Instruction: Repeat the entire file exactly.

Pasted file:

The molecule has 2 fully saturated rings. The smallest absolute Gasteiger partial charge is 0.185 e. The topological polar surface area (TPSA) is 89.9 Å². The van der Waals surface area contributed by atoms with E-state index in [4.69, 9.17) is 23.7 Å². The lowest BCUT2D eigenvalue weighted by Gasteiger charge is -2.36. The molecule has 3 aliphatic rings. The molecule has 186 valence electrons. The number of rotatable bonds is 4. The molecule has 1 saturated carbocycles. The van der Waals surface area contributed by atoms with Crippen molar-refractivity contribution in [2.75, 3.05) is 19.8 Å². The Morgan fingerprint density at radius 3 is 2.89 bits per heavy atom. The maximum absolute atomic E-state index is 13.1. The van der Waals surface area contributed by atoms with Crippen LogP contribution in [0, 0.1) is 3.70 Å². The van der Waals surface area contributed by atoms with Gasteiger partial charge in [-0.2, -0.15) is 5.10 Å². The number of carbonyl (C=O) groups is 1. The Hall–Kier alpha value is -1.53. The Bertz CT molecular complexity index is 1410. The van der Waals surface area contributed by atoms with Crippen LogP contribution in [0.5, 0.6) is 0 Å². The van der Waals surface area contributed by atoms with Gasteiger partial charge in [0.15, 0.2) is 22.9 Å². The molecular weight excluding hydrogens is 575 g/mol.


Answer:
The molecule has 2 fully saturated rings. The smallest absolute Gasteiger partial charge is 0.185 e. The topological polar surface area (TPSA) is 89.9 Å². The van der Waals surface area contributed by atoms with E-state index in [4.69, 9.17) is 23.7 Å². The lowest BCUT2D eigenvalue weighted by Gasteiger charge is -2.36. The molecule has 3 aliphatic rings. The molecule has 186 valence electrons. The number of rotatable bonds is 4. The molecule has 1 saturated carbocycles. The van der Waals surface area contributed by atoms with Crippen molar-refractivity contribution in [2.75, 3.05) is 19.8 Å². The Morgan fingerprint density at radius 3 is 2.89 bits per heavy atom. The maximum absolute atomic E-state index is 13.1. The van der Waals surface area contributed by atoms with Crippen LogP contribution in [0, 0.1) is 3.70 Å². The van der Waals surface area contributed by atoms with Gasteiger partial charge in [-0.2, -0.15) is 5.10 Å². The number of carbonyl (C=O) groups is 1. The Hall–Kier alpha value is -1.53. The Bertz CT molecular complexity index is 1410. The van der Waals surface area contributed by atoms with Crippen LogP contribution in [0.5, 0.6) is 0 Å². The van der Waals surface area contributed by atoms with Gasteiger partial charge in [0.15, 0.2) is 22.9 Å². The molecular weight excluding hydrogens is 575 g/mol.